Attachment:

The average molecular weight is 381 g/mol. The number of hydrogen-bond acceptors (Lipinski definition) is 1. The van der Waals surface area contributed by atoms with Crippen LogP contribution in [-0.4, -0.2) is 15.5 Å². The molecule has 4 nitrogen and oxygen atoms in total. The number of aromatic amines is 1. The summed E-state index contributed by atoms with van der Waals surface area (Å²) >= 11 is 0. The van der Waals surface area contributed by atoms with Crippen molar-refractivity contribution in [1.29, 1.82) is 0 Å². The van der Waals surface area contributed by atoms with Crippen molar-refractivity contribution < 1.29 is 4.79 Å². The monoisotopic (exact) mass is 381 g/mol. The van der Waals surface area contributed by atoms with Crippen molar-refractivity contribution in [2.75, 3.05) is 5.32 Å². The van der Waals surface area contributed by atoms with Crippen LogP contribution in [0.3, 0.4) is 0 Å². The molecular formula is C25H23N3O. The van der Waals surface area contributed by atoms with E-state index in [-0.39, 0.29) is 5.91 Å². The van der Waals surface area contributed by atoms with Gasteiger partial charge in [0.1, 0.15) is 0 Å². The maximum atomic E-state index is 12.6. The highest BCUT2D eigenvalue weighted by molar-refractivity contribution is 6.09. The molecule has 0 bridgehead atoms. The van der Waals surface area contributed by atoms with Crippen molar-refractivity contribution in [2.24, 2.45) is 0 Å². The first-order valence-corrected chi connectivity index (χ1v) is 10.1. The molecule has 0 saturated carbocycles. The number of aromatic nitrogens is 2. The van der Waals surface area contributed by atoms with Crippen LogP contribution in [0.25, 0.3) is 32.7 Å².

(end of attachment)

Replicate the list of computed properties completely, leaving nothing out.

The average molecular weight is 381 g/mol. The number of hydrogen-bond acceptors (Lipinski definition) is 1. The van der Waals surface area contributed by atoms with Crippen LogP contribution in [-0.4, -0.2) is 15.5 Å². The molecule has 4 nitrogen and oxygen atoms in total. The number of aromatic amines is 1. The summed E-state index contributed by atoms with van der Waals surface area (Å²) >= 11 is 0. The van der Waals surface area contributed by atoms with Crippen molar-refractivity contribution in [1.29, 1.82) is 0 Å². The van der Waals surface area contributed by atoms with Crippen molar-refractivity contribution < 1.29 is 4.79 Å². The monoisotopic (exact) mass is 381 g/mol. The van der Waals surface area contributed by atoms with Crippen molar-refractivity contribution in [2.75, 3.05) is 5.32 Å². The van der Waals surface area contributed by atoms with Crippen LogP contribution in [0.3, 0.4) is 0 Å². The molecular formula is C25H23N3O. The van der Waals surface area contributed by atoms with E-state index in [-0.39, 0.29) is 5.91 Å². The van der Waals surface area contributed by atoms with Gasteiger partial charge in [0.1, 0.15) is 0 Å². The maximum atomic E-state index is 12.6. The highest BCUT2D eigenvalue weighted by molar-refractivity contribution is 6.09. The molecule has 0 bridgehead atoms. The van der Waals surface area contributed by atoms with Crippen molar-refractivity contribution in [2.24, 2.45) is 0 Å². The first-order valence-corrected chi connectivity index (χ1v) is 10.1. The molecule has 0 saturated carbocycles. The number of aromatic nitrogens is 2. The van der Waals surface area contributed by atoms with Crippen LogP contribution in [0.25, 0.3) is 32.7 Å².